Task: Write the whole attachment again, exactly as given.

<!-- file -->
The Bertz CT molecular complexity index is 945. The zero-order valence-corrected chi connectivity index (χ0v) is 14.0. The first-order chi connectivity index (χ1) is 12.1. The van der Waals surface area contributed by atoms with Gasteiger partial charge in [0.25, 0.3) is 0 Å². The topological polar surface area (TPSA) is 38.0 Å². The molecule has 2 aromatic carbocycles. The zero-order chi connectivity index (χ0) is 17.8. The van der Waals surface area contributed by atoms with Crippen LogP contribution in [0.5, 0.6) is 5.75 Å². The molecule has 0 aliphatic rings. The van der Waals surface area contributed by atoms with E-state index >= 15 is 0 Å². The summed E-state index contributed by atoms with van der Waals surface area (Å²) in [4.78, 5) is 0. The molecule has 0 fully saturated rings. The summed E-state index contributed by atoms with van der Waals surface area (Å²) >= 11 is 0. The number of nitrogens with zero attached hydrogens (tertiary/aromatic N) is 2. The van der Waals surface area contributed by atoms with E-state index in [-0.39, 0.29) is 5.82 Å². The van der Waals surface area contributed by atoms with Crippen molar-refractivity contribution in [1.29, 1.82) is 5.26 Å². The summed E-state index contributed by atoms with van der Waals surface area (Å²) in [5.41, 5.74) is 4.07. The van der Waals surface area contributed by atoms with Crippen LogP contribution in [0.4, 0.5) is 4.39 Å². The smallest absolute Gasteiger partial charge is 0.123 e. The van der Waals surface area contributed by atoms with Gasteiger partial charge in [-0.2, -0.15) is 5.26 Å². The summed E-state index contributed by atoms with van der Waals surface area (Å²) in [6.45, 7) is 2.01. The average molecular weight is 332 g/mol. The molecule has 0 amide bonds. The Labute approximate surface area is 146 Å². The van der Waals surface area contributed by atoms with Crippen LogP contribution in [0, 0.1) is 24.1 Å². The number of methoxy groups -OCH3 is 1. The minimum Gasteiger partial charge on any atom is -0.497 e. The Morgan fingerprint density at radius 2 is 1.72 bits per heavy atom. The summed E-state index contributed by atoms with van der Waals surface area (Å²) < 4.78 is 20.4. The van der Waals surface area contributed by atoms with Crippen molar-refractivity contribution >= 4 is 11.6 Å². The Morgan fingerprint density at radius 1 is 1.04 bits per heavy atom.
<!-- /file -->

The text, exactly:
The Bertz CT molecular complexity index is 945. The zero-order valence-corrected chi connectivity index (χ0v) is 14.0. The first-order chi connectivity index (χ1) is 12.1. The van der Waals surface area contributed by atoms with Gasteiger partial charge in [0.25, 0.3) is 0 Å². The topological polar surface area (TPSA) is 38.0 Å². The molecule has 2 aromatic carbocycles. The zero-order chi connectivity index (χ0) is 17.8. The van der Waals surface area contributed by atoms with Crippen LogP contribution in [0.5, 0.6) is 5.75 Å². The molecule has 0 aliphatic rings. The van der Waals surface area contributed by atoms with E-state index >= 15 is 0 Å². The summed E-state index contributed by atoms with van der Waals surface area (Å²) in [4.78, 5) is 0. The molecule has 0 fully saturated rings. The summed E-state index contributed by atoms with van der Waals surface area (Å²) >= 11 is 0. The number of nitrogens with zero attached hydrogens (tertiary/aromatic N) is 2. The van der Waals surface area contributed by atoms with E-state index in [-0.39, 0.29) is 5.82 Å². The van der Waals surface area contributed by atoms with Crippen molar-refractivity contribution in [1.29, 1.82) is 5.26 Å². The summed E-state index contributed by atoms with van der Waals surface area (Å²) in [5.41, 5.74) is 4.07. The van der Waals surface area contributed by atoms with Crippen LogP contribution in [0.4, 0.5) is 4.39 Å². The smallest absolute Gasteiger partial charge is 0.123 e. The van der Waals surface area contributed by atoms with Gasteiger partial charge in [-0.2, -0.15) is 5.26 Å². The summed E-state index contributed by atoms with van der Waals surface area (Å²) in [6.45, 7) is 2.01. The average molecular weight is 332 g/mol. The molecule has 0 amide bonds. The Labute approximate surface area is 146 Å². The van der Waals surface area contributed by atoms with Crippen LogP contribution in [0, 0.1) is 24.1 Å². The number of methoxy groups -OCH3 is 1. The minimum Gasteiger partial charge on any atom is -0.497 e. The Morgan fingerprint density at radius 2 is 1.72 bits per heavy atom. The summed E-state index contributed by atoms with van der Waals surface area (Å²) < 4.78 is 20.4. The van der Waals surface area contributed by atoms with Crippen molar-refractivity contribution >= 4 is 11.6 Å². The Morgan fingerprint density at radius 1 is 1.04 bits per heavy atom.